Oakland (pron.: /ËoÊklÉnd/), located in the U.S. state of California, is a major West Coast port city and the busiest port for San Francisco Bay and all Northern California. It is the third largest city in the San Francisco Bay Area, the eighth-largest city in the state, and the 47th-largest city in the U.S. with a population at the 2010 census of 390,724. Incorporated in 1852, Oakland is the county seat of Alameda County. It serves as a major transportation hub and trade center for the entire region and is also the principal city of the Bay Area Region known as the East Bay. The city is situated directly across the bay, six miles east of San Francisco.
Oakland's territory covers what was once a mosaic of coastal terrace prairie, oak woodland, and north coastal scrub. Its land served as a rich resource when its hillside oak and redwood timber were logged to build San Francisco, and Oakland's fertile flatland soils helped it become a prolific agricultural region. In the late 1860s, Oakland was selected as the western terminal of the Transcontinental Railroad. It continued to grow into the 20th century with its busy port, shipyards, and a thriving automobile industry. Following the 1906 San Francisco earthquake, many San Franciscans relocated to Oakland, enlarging the city's population, increasing its housing stock and improving its infrastructure.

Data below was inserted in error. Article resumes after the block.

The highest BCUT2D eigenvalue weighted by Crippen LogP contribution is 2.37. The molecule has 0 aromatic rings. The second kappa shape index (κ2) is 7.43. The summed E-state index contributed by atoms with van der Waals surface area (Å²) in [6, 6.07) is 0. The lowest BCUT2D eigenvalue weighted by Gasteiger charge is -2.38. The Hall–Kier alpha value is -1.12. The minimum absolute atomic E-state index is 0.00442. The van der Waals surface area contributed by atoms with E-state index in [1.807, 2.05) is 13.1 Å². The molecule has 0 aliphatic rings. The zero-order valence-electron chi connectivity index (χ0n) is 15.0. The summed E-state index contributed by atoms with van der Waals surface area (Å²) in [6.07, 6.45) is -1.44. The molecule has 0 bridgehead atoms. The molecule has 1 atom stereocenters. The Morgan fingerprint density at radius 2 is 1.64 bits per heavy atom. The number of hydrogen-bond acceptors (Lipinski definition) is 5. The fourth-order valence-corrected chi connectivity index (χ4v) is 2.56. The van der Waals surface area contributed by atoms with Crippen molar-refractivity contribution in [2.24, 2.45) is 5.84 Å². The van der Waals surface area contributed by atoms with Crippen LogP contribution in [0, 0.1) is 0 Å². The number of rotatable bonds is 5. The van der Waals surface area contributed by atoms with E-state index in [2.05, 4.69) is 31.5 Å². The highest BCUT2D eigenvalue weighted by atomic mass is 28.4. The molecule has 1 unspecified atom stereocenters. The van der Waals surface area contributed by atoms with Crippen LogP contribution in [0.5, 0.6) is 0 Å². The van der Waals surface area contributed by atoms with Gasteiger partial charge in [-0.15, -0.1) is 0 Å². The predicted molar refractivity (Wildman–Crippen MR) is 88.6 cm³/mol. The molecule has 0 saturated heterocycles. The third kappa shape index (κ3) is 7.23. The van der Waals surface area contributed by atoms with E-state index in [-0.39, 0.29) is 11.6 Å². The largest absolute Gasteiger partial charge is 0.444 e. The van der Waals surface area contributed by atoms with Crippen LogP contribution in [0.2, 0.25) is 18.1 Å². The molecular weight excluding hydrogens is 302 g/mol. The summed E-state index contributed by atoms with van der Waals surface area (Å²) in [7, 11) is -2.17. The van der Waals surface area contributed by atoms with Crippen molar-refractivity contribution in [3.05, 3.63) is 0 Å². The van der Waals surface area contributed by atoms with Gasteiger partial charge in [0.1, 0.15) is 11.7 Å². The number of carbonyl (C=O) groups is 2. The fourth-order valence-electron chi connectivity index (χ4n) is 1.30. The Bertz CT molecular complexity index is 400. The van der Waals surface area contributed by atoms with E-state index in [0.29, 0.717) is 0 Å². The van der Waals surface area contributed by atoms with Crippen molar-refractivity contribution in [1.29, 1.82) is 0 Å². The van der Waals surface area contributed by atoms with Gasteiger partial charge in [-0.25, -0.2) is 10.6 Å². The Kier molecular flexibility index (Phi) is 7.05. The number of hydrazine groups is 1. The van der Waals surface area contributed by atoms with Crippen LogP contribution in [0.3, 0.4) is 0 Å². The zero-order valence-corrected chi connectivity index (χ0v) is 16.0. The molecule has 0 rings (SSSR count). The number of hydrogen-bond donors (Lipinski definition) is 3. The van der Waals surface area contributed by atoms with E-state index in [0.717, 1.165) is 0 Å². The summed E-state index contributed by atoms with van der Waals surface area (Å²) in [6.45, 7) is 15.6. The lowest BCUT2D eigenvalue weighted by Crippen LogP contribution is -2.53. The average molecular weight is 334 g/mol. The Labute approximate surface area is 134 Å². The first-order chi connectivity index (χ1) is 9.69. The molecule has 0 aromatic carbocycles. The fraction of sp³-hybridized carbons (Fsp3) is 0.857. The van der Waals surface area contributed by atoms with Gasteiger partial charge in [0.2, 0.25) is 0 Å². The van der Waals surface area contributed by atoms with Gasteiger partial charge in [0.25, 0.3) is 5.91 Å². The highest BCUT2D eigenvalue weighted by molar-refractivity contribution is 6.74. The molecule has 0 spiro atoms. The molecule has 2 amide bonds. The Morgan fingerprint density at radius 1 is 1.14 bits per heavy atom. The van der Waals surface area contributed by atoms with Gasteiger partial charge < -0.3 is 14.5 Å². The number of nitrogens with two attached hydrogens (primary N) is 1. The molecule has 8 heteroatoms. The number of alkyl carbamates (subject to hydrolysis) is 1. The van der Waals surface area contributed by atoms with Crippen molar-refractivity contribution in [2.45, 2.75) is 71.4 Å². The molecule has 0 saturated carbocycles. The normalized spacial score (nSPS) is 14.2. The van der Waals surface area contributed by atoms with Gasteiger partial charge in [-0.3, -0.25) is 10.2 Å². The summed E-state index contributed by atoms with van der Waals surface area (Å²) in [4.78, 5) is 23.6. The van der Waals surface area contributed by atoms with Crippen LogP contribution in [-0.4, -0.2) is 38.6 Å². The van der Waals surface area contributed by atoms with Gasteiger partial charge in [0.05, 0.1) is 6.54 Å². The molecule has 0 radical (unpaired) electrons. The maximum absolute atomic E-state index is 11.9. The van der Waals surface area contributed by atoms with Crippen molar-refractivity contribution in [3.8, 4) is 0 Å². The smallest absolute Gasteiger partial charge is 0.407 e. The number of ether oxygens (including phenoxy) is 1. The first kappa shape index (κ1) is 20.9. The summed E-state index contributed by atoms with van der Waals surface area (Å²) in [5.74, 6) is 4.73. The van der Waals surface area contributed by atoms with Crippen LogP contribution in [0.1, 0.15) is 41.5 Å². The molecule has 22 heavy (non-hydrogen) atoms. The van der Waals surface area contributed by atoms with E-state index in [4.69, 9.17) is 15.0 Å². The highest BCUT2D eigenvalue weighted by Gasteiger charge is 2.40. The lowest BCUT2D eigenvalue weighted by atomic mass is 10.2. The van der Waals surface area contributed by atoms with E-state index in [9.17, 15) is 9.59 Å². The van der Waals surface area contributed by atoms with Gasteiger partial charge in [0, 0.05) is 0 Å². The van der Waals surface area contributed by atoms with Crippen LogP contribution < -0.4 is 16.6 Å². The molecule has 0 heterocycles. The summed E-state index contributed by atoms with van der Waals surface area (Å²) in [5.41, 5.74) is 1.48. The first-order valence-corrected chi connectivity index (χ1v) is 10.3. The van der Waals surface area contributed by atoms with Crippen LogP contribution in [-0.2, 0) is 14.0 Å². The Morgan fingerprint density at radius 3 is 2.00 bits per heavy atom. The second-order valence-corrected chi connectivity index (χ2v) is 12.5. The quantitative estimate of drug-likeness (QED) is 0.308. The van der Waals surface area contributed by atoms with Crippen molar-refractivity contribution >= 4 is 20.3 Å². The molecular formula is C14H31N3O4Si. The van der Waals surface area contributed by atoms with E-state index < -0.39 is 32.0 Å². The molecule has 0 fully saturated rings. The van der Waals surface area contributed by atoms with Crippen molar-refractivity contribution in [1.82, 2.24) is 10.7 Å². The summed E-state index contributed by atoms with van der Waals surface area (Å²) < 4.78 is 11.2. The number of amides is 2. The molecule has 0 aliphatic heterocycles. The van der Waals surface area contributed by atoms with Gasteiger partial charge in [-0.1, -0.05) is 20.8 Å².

A steady influx of immigrants during the 20th century, along with thousands of African-American war-industry workers who relocated from the Deep South during the 1940s, have made Oakland one of the most ethnically diverse major cities in the country. Oakland is known for its history of political activism, as well as its professional sports franchises and major corporations, which include health care, dot-com companies and manufacturers of household products. The city is a transportation hub for the greater Bay Area, and its shipping port is the fifth busiest in the United States.